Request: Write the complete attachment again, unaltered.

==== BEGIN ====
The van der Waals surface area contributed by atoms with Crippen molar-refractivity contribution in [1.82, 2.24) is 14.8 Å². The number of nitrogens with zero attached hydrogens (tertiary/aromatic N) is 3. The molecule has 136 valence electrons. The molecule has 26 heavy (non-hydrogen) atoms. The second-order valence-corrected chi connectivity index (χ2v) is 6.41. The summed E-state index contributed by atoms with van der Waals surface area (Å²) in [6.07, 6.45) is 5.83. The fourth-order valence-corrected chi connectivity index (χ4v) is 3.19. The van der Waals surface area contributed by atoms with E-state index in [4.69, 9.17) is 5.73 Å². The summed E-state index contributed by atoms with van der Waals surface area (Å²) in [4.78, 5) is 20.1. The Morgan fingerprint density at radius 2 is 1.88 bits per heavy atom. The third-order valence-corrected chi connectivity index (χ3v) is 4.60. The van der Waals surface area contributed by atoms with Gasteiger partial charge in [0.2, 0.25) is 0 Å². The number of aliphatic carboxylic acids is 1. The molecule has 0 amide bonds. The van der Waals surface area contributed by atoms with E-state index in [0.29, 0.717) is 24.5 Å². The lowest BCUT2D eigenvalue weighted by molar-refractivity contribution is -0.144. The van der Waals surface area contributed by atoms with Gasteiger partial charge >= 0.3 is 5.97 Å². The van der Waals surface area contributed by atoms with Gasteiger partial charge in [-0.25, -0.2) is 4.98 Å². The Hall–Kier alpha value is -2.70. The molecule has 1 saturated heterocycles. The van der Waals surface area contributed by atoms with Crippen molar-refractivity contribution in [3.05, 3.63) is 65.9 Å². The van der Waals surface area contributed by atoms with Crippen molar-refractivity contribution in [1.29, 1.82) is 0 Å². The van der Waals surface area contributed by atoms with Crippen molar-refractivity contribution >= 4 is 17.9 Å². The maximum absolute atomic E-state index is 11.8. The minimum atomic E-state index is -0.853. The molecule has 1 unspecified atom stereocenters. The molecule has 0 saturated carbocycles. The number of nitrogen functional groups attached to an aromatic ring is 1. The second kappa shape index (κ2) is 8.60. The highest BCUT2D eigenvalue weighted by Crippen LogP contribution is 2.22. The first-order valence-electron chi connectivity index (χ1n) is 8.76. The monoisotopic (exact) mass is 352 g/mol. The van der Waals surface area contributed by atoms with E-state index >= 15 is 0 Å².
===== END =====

The van der Waals surface area contributed by atoms with Crippen molar-refractivity contribution in [1.82, 2.24) is 14.8 Å². The number of nitrogens with zero attached hydrogens (tertiary/aromatic N) is 3. The molecule has 136 valence electrons. The molecule has 26 heavy (non-hydrogen) atoms. The second-order valence-corrected chi connectivity index (χ2v) is 6.41. The summed E-state index contributed by atoms with van der Waals surface area (Å²) in [6.07, 6.45) is 5.83. The fourth-order valence-corrected chi connectivity index (χ4v) is 3.19. The van der Waals surface area contributed by atoms with E-state index in [4.69, 9.17) is 5.73 Å². The summed E-state index contributed by atoms with van der Waals surface area (Å²) in [4.78, 5) is 20.1. The Morgan fingerprint density at radius 2 is 1.88 bits per heavy atom. The third-order valence-corrected chi connectivity index (χ3v) is 4.60. The van der Waals surface area contributed by atoms with Gasteiger partial charge in [0.2, 0.25) is 0 Å². The number of aliphatic carboxylic acids is 1. The molecule has 0 amide bonds. The van der Waals surface area contributed by atoms with E-state index in [0.29, 0.717) is 24.5 Å². The lowest BCUT2D eigenvalue weighted by molar-refractivity contribution is -0.144. The van der Waals surface area contributed by atoms with Gasteiger partial charge >= 0.3 is 5.97 Å². The van der Waals surface area contributed by atoms with Gasteiger partial charge in [-0.25, -0.2) is 4.98 Å². The Hall–Kier alpha value is -2.70. The molecule has 1 saturated heterocycles. The van der Waals surface area contributed by atoms with Crippen molar-refractivity contribution in [3.05, 3.63) is 65.9 Å². The van der Waals surface area contributed by atoms with Crippen molar-refractivity contribution in [1.29, 1.82) is 0 Å². The van der Waals surface area contributed by atoms with Crippen molar-refractivity contribution >= 4 is 17.9 Å². The maximum absolute atomic E-state index is 11.8. The minimum atomic E-state index is -0.853. The molecule has 1 unspecified atom stereocenters. The molecule has 0 saturated carbocycles. The number of nitrogen functional groups attached to an aromatic ring is 1. The second kappa shape index (κ2) is 8.60. The highest BCUT2D eigenvalue weighted by Crippen LogP contribution is 2.22. The first-order valence-electron chi connectivity index (χ1n) is 8.76. The monoisotopic (exact) mass is 352 g/mol. The van der Waals surface area contributed by atoms with E-state index >= 15 is 0 Å².